Germany is flouting its international obligations by failing to share the data on Alexei Navalny's alleged poisoning with Russia, Foreign Minister Sergei Lavrov said Friday.
The top diplomat lamented the lack of factual data in Navalny's case which led to the erosion of relations between Moscow and the whole bloc.
According to Lavrov, the EU is acting outside the due process of law by threatening sanctions against Russia, which, he believes, is hardly surprising at this point.
"What is going to be discussed on Monday at the EU Council of Foreign Ministers — we hear announcements, threats, warnings that sanctions will be imposed. Some persons who will be punished for poisoning Alexei Navalny are already on the list. We are no longer surprised that the EU is acting without trial. We are required to conduct an investigation, but no facts [on the poisoning] were provided to us, including by Germany", Lavrov said after a meeting with the Danish foreign minister, Jeppe Kofod.
The foreign minister believes that Russia will most likely never receive any proof regarding Navalny's case, just like in the case of the Skripals, whose alleged poisoning in the UK in 2018 was similarly blamed on Russia.
Meanwhile, Denmark has announced its intention to join sanctions against those behind Navalny’s alleged poisoning.
"We demand a transparent, comprehensive and thorough investigation to find out who tried to kill Alexey Navalny, and to ensure that the perpetrators do not go unpunished. We will of course join the sanctions against these people", Danish Foreign Minister Jeppe Kofod said.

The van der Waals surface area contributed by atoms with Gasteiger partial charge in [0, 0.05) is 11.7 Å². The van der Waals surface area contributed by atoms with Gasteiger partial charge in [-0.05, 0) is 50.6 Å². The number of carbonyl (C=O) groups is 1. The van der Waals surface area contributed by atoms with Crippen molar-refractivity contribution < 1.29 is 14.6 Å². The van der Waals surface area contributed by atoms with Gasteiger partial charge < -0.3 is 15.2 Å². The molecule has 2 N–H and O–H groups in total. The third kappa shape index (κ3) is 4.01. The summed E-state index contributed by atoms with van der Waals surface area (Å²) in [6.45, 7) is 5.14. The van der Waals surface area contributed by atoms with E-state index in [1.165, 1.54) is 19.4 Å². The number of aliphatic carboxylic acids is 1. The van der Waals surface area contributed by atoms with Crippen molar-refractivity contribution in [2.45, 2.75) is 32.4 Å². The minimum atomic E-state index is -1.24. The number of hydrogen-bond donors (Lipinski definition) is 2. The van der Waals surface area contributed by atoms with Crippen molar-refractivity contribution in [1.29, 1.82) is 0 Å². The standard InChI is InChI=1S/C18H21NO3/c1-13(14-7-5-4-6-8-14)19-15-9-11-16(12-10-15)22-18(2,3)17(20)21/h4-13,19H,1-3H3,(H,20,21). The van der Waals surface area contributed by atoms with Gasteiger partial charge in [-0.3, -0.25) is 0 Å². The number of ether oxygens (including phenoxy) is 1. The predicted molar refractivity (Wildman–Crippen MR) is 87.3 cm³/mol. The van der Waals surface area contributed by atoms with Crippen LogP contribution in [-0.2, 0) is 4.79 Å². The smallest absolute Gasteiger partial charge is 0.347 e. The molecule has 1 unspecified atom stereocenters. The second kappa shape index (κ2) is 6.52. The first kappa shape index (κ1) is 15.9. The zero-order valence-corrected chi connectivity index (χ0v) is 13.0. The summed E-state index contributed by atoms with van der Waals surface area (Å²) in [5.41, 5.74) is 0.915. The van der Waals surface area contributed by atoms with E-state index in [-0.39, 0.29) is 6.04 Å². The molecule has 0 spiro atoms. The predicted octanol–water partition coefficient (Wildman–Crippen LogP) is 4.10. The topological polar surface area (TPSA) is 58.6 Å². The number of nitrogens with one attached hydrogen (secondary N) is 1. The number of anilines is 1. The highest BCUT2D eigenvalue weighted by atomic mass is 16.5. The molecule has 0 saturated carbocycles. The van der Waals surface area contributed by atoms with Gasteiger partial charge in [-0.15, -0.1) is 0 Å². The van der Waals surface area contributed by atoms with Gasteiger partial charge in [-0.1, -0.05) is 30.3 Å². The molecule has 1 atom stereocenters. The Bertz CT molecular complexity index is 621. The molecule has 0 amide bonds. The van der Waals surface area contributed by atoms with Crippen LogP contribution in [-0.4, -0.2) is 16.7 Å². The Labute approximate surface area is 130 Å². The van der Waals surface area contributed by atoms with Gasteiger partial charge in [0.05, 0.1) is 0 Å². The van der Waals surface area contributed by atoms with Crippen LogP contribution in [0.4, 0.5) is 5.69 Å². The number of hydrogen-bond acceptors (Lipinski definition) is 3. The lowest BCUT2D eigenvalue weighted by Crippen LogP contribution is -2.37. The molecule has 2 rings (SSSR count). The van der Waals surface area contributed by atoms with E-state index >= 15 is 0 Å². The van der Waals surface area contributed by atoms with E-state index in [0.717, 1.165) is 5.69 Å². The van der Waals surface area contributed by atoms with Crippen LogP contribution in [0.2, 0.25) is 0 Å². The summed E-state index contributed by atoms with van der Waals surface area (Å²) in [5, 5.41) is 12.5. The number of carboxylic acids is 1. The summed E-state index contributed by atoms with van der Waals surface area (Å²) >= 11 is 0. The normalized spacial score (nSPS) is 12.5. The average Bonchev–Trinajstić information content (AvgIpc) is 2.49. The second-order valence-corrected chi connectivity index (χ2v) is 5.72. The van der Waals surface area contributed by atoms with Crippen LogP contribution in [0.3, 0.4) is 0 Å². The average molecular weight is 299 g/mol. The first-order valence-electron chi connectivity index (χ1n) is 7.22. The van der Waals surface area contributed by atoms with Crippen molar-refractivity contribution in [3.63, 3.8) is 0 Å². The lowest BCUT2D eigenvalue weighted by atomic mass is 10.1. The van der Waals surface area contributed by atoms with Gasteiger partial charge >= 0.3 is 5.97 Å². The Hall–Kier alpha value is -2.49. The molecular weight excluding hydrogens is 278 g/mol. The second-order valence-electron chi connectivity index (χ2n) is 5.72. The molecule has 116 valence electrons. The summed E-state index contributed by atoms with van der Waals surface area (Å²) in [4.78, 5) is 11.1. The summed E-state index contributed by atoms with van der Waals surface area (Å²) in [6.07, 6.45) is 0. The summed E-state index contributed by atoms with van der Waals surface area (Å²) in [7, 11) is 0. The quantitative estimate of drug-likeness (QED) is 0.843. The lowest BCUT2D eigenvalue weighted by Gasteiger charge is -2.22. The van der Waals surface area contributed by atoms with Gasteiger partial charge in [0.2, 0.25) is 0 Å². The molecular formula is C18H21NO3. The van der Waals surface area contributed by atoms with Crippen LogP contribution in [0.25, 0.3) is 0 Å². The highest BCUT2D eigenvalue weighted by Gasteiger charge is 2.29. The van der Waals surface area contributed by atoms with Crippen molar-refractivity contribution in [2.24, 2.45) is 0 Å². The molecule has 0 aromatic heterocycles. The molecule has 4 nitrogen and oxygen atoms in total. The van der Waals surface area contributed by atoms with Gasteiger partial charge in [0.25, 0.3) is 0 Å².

Le Monde earlier reported, citing sources familiar with the matter, that the sanctions list over the Navalny's case compiled by Germany and France would target nine Russian officials, including those working in the president's administration and security services.
A source told Sputnik that EU foreign ministers may reach a political decision on Navalny-related sanctions on 12 October, but the sanctions list will be issued later.
Russian opposition figure Alexei Navalny collapsed on 20 August while on a domestic flight in Russia and was taken to a hospital in Omsk, where Russian doctors fought for his life for almost two days non-stop. Despite diagnosing him with a metabolic dysfunction caused by a drop in blood sugar levels, Navalny's team immediately suspected foul play and claimed he had been poisoned.
Navalny was later transported to Germany, where doctors claimed to have found a Novichok-like substance in his system - a claim which a Swedish and a French laboratory allegedly confirmed. However, despite numerous attempts by Russia to obtain legal aid and clarification on Navalny's case, Berlin has declined to cooperate with Moscow and provide data.
Earlier this week, the Organisation for the Prohibition of Chemical Weapons announced that the substance found in Navalny's system was a chemical similar to Novichok, but not listed as a prohibited substance. Following the publication of the report, Moscow stated that the Navalny affair had unfolded according to a pre-planned conspiracy.